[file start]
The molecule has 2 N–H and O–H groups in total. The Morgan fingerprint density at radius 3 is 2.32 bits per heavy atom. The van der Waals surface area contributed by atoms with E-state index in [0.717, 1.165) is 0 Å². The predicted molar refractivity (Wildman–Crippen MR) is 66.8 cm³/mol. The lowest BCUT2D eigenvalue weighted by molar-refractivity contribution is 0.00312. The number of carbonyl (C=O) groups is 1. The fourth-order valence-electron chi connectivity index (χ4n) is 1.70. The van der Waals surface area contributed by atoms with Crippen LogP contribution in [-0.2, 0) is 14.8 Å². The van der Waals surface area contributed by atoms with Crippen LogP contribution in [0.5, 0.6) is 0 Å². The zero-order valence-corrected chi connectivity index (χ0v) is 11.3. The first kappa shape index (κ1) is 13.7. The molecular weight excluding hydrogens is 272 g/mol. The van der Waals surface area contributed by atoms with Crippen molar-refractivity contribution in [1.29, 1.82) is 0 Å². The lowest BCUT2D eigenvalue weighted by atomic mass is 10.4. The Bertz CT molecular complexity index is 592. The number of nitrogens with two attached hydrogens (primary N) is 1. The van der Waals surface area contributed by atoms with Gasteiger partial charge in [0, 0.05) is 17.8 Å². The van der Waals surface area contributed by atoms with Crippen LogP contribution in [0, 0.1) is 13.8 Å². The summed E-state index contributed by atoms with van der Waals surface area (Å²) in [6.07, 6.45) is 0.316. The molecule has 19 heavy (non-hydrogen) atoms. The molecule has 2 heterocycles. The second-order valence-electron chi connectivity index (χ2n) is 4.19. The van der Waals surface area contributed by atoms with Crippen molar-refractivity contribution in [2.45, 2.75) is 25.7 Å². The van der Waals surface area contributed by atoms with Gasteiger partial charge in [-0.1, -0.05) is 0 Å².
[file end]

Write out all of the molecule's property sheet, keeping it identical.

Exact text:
The molecule has 2 N–H and O–H groups in total. The Morgan fingerprint density at radius 3 is 2.32 bits per heavy atom. The van der Waals surface area contributed by atoms with E-state index in [0.717, 1.165) is 0 Å². The predicted molar refractivity (Wildman–Crippen MR) is 66.8 cm³/mol. The lowest BCUT2D eigenvalue weighted by molar-refractivity contribution is 0.00312. The number of carbonyl (C=O) groups is 1. The fourth-order valence-electron chi connectivity index (χ4n) is 1.70. The van der Waals surface area contributed by atoms with Crippen LogP contribution in [-0.2, 0) is 14.8 Å². The van der Waals surface area contributed by atoms with Crippen LogP contribution in [0.5, 0.6) is 0 Å². The zero-order valence-corrected chi connectivity index (χ0v) is 11.3. The first kappa shape index (κ1) is 13.7. The molecular weight excluding hydrogens is 272 g/mol. The van der Waals surface area contributed by atoms with Crippen molar-refractivity contribution in [1.29, 1.82) is 0 Å². The lowest BCUT2D eigenvalue weighted by atomic mass is 10.4. The Bertz CT molecular complexity index is 592. The number of nitrogens with two attached hydrogens (primary N) is 1. The van der Waals surface area contributed by atoms with Gasteiger partial charge in [0, 0.05) is 17.8 Å². The van der Waals surface area contributed by atoms with Crippen LogP contribution in [0, 0.1) is 13.8 Å². The summed E-state index contributed by atoms with van der Waals surface area (Å²) in [6.07, 6.45) is 0.316. The molecule has 19 heavy (non-hydrogen) atoms. The molecule has 2 heterocycles. The second-order valence-electron chi connectivity index (χ2n) is 4.19. The van der Waals surface area contributed by atoms with Crippen molar-refractivity contribution in [2.45, 2.75) is 25.7 Å². The van der Waals surface area contributed by atoms with Gasteiger partial charge in [-0.1, -0.05) is 0 Å².